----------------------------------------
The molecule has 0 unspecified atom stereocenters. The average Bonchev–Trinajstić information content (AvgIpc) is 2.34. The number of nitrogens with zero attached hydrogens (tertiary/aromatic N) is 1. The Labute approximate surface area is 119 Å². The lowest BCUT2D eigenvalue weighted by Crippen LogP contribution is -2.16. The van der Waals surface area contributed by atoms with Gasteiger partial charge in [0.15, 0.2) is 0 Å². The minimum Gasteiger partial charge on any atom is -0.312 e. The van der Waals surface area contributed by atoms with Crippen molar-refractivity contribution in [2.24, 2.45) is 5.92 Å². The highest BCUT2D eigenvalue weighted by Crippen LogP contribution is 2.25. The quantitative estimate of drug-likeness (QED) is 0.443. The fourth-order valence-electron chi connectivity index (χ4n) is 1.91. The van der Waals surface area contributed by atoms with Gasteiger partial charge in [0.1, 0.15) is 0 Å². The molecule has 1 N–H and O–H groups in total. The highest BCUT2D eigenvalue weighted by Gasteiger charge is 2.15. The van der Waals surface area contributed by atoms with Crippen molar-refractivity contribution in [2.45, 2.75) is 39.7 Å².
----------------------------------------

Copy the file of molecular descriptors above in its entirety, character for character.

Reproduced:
The molecule has 0 unspecified atom stereocenters. The average Bonchev–Trinajstić information content (AvgIpc) is 2.34. The number of nitrogens with zero attached hydrogens (tertiary/aromatic N) is 1. The Labute approximate surface area is 119 Å². The lowest BCUT2D eigenvalue weighted by Crippen LogP contribution is -2.16. The van der Waals surface area contributed by atoms with Gasteiger partial charge in [0.15, 0.2) is 0 Å². The minimum Gasteiger partial charge on any atom is -0.312 e. The van der Waals surface area contributed by atoms with Crippen molar-refractivity contribution in [2.24, 2.45) is 5.92 Å². The highest BCUT2D eigenvalue weighted by Crippen LogP contribution is 2.25. The quantitative estimate of drug-likeness (QED) is 0.443. The fourth-order valence-electron chi connectivity index (χ4n) is 1.91. The van der Waals surface area contributed by atoms with Gasteiger partial charge in [0.1, 0.15) is 0 Å². The molecule has 1 N–H and O–H groups in total. The highest BCUT2D eigenvalue weighted by Gasteiger charge is 2.15. The van der Waals surface area contributed by atoms with Crippen molar-refractivity contribution in [2.45, 2.75) is 39.7 Å².